13 items from 2017
Cinema Retro proudly presents this year's Movie Classics special issue: "WWII Movies of the Sixties", showcasing films that only Cinema Retro would cover in-depth. Some are true classics, others are simply vastly entertaining- and all are celebrated through rare production photos, international marketing campaigns, then-and-now location photos and little-known facts.
Films covered in this issue:
The Guns of Navarone - Gregory Peck, Anthony Quinn, David Niven Battle of the Bulge- Henry Fonda, Robert Shaw, Robert Ryan Anzio- Robert Mitchum, Peter Falk The Victors- George Peppard, Eli Wallach, George Hamilton The Train- Burt Lancaster, Jeanne Moreau Tobruk-Rock Hudson, George Peppard, Nigel Davenport Hannibal Brooks- Oliver Reed, Michael J. Pollard The Devil's Brigade- William Holden, Cliff Robertson, Vince Edwards Von Ryan's Express- Frank Sinatra, Trevor Howard Operation Crossbow- George Peppard, Sophia Loren, Richard Johnson Is Paris Burning?- Orson Welles, Gert Frobe, »
- firstname.lastname@example.org (Cinema Retro)
Short of the DayA bag, a man, and a story of ruthless, hilarious vengeance.
My three-word, gut-punch review of the short film American Beauty 2: “Best. Sequel. Ever.”
Allow me to expand.
There are ingenious films, there are hilarious films, and then there is Zak Stoltz’s American Beauty 2, which is both of these things and so very much more. It doesn’t deal with any of the human characters from the first film, rather the empty white plastic bag floating in the breeze, who we all know was the real star anyway.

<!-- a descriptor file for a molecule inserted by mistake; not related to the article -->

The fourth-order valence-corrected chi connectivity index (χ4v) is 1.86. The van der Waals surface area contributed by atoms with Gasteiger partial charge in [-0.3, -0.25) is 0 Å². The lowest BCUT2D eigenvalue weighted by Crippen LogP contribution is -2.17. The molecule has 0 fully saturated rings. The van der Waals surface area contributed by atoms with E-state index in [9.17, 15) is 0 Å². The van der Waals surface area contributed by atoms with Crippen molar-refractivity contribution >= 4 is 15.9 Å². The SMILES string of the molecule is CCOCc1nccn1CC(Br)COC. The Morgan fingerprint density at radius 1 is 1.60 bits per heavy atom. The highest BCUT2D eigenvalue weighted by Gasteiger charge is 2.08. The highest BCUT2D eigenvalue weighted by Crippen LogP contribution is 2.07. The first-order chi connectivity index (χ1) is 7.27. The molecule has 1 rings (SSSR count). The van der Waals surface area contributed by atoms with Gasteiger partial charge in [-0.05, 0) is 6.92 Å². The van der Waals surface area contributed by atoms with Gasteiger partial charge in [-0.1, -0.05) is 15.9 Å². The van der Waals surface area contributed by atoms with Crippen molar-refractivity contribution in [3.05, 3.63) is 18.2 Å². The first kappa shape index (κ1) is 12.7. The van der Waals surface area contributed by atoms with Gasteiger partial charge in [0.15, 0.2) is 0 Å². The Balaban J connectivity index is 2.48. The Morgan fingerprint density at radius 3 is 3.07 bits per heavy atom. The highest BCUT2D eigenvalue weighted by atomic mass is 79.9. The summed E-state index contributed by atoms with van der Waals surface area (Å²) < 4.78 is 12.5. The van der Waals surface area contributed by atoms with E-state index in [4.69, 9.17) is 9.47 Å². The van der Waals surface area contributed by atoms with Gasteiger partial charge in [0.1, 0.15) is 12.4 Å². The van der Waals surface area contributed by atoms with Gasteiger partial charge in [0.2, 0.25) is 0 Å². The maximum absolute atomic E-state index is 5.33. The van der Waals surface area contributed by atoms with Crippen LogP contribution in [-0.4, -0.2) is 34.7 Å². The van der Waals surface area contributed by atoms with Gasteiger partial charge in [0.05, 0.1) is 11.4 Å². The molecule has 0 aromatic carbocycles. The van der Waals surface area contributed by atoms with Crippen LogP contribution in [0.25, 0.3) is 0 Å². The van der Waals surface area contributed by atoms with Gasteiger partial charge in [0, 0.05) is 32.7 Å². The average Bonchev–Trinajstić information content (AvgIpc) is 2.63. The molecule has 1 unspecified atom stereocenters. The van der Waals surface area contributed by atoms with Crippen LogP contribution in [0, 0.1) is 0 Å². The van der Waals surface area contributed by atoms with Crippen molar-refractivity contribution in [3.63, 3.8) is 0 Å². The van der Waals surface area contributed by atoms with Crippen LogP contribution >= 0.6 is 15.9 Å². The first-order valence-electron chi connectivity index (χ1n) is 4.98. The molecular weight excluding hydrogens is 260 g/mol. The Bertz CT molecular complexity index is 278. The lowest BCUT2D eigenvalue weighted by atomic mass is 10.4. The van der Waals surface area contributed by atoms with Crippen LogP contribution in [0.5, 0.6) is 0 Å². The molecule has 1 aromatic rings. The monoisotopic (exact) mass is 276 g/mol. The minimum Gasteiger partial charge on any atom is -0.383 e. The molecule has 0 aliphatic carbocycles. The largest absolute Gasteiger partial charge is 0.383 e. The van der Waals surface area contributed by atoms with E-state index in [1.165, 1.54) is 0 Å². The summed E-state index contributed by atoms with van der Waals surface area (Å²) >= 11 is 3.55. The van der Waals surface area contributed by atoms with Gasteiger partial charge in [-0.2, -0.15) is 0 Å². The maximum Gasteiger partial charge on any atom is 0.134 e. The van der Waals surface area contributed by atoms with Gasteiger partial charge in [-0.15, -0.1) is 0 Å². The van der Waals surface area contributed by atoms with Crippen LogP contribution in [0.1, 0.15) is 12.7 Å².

More than a decade has passed since last we saw ole baggy (Rite Aid Bag #54987, according to the credits), and he’s still doing his thing, drifting along metropolitan alleyways waiting to inspire pretention in any aspiring artist who comes along, or, alternately, smite any fool who dares offend him. Thus enter said fool (Brooks Morrison), who callously douses baggy in neon-colored Big Gulp »
- H. Perry Horton
Joe Richards Mar 24, 2017
Need to find a bit of movie happiness? Here are 25 films that might just do the trick...
Let's face it, we could all probably do with a little bit of cheering up right about now. Times are scary and times are tough, so it's perfectly natural to look for some kind of reassurance that everything will indeed be all right in the end.
Film is perhaps one of the most powerful and effective tools in doing this. It can be a transportative experience, an escape from reality, and, most importantly, it can act as a reminder of all that is good in the world.
With that in mind, here’s a list of 25 movies that are almost-guaranteed to make you smile and restore your faith in humanity...
In truth, any of Charlie Chaplin’s films are perfect for those times when you just need to smile. »
Chicago – The photograph of the 2016 movie year is undoubtedbly the iconic shot of Emma Stone and Ryan Gosling, caught in mid dance, in the musical “La La Land.” The film received 14 nominations for this Sunday’s Academy Awards ceremony (Feb. 26th), and the “Unit Still Photographer” who got the shot was Dale Robinette.
“Uncle Dale” Robinette first contacted me via email in 2013, to give information about some photos he took on the film “Lovelace.” Ever since then he has been a reliable email pal, sending me image after image from the movie sets that he is “blessed” (his word) to work on. He has plied his skills in Hollywood as a Unit Still Photographer since 1988, after a career as a stage and television actor in New York and Los Angeles. Starting with a TV short called “The Big Five” (1988), he has worked his way up the ladder, and has built »